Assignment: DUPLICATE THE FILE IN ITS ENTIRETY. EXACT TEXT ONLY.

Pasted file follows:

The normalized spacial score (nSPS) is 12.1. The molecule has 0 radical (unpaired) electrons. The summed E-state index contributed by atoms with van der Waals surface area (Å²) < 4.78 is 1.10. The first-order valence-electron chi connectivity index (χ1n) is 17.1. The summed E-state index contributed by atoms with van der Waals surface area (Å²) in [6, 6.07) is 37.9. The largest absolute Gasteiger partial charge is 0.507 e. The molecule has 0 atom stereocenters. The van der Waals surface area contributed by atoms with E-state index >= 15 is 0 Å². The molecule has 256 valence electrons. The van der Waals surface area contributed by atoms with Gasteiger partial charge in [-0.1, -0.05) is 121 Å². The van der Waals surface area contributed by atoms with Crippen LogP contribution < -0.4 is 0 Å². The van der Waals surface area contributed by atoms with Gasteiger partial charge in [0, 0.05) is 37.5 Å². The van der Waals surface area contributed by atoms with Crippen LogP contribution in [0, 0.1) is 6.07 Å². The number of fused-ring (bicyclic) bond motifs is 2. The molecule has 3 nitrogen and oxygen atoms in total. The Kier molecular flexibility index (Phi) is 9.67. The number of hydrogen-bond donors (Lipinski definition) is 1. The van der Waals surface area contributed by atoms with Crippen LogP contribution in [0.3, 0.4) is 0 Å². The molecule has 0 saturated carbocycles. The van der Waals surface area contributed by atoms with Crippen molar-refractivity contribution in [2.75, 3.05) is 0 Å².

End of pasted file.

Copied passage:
The normalized spacial score (nSPS) is 12.1. The molecule has 0 radical (unpaired) electrons. The summed E-state index contributed by atoms with van der Waals surface area (Å²) < 4.78 is 1.10. The first-order valence-electron chi connectivity index (χ1n) is 17.1. The summed E-state index contributed by atoms with van der Waals surface area (Å²) in [6, 6.07) is 37.9. The largest absolute Gasteiger partial charge is 0.507 e. The molecule has 0 atom stereocenters. The van der Waals surface area contributed by atoms with E-state index >= 15 is 0 Å². The molecule has 256 valence electrons. The van der Waals surface area contributed by atoms with Gasteiger partial charge in [-0.1, -0.05) is 121 Å². The van der Waals surface area contributed by atoms with Crippen LogP contribution < -0.4 is 0 Å². The van der Waals surface area contributed by atoms with Gasteiger partial charge in [0, 0.05) is 37.5 Å². The van der Waals surface area contributed by atoms with Crippen LogP contribution in [0, 0.1) is 6.07 Å². The number of fused-ring (bicyclic) bond motifs is 2. The molecule has 3 nitrogen and oxygen atoms in total. The Kier molecular flexibility index (Phi) is 9.67. The number of hydrogen-bond donors (Lipinski definition) is 1. The van der Waals surface area contributed by atoms with Crippen LogP contribution in [0.3, 0.4) is 0 Å². The molecule has 0 saturated carbocycles. The van der Waals surface area contributed by atoms with Crippen molar-refractivity contribution in [2.75, 3.05) is 0 Å².